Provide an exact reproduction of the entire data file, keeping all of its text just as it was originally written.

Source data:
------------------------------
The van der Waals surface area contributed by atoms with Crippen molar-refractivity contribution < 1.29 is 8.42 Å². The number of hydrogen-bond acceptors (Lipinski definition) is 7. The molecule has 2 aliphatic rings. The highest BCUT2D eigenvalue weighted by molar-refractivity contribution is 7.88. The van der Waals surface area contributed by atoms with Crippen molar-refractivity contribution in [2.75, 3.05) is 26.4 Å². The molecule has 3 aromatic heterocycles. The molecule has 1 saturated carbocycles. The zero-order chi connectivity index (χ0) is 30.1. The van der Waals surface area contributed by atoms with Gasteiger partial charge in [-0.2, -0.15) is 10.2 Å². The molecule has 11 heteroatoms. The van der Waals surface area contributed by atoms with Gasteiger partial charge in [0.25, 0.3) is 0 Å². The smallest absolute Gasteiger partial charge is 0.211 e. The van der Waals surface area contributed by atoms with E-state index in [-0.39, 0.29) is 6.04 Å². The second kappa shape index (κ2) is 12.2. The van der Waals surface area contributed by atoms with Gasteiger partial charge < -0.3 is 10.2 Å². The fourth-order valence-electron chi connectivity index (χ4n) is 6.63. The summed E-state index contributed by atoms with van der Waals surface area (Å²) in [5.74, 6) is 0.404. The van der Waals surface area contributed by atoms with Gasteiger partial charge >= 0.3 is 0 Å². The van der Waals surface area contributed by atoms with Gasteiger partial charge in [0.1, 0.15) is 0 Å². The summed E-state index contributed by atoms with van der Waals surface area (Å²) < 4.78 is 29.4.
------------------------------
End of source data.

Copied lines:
The van der Waals surface area contributed by atoms with Crippen molar-refractivity contribution < 1.29 is 8.42 Å². The number of hydrogen-bond acceptors (Lipinski definition) is 7. The molecule has 2 aliphatic rings. The highest BCUT2D eigenvalue weighted by molar-refractivity contribution is 7.88. The van der Waals surface area contributed by atoms with Crippen molar-refractivity contribution in [2.75, 3.05) is 26.4 Å². The molecule has 3 aromatic heterocycles. The molecule has 1 saturated carbocycles. The zero-order chi connectivity index (χ0) is 30.1. The van der Waals surface area contributed by atoms with Gasteiger partial charge in [-0.2, -0.15) is 10.2 Å². The molecule has 11 heteroatoms. The van der Waals surface area contributed by atoms with Gasteiger partial charge in [0.25, 0.3) is 0 Å². The smallest absolute Gasteiger partial charge is 0.211 e. The van der Waals surface area contributed by atoms with E-state index in [-0.39, 0.29) is 6.04 Å². The second kappa shape index (κ2) is 12.2. The van der Waals surface area contributed by atoms with Gasteiger partial charge < -0.3 is 10.2 Å². The fourth-order valence-electron chi connectivity index (χ4n) is 6.63. The summed E-state index contributed by atoms with van der Waals surface area (Å²) in [5.74, 6) is 0.404. The van der Waals surface area contributed by atoms with Gasteiger partial charge >= 0.3 is 0 Å². The van der Waals surface area contributed by atoms with Gasteiger partial charge in [0.1, 0.15) is 0 Å². The summed E-state index contributed by atoms with van der Waals surface area (Å²) < 4.78 is 29.4.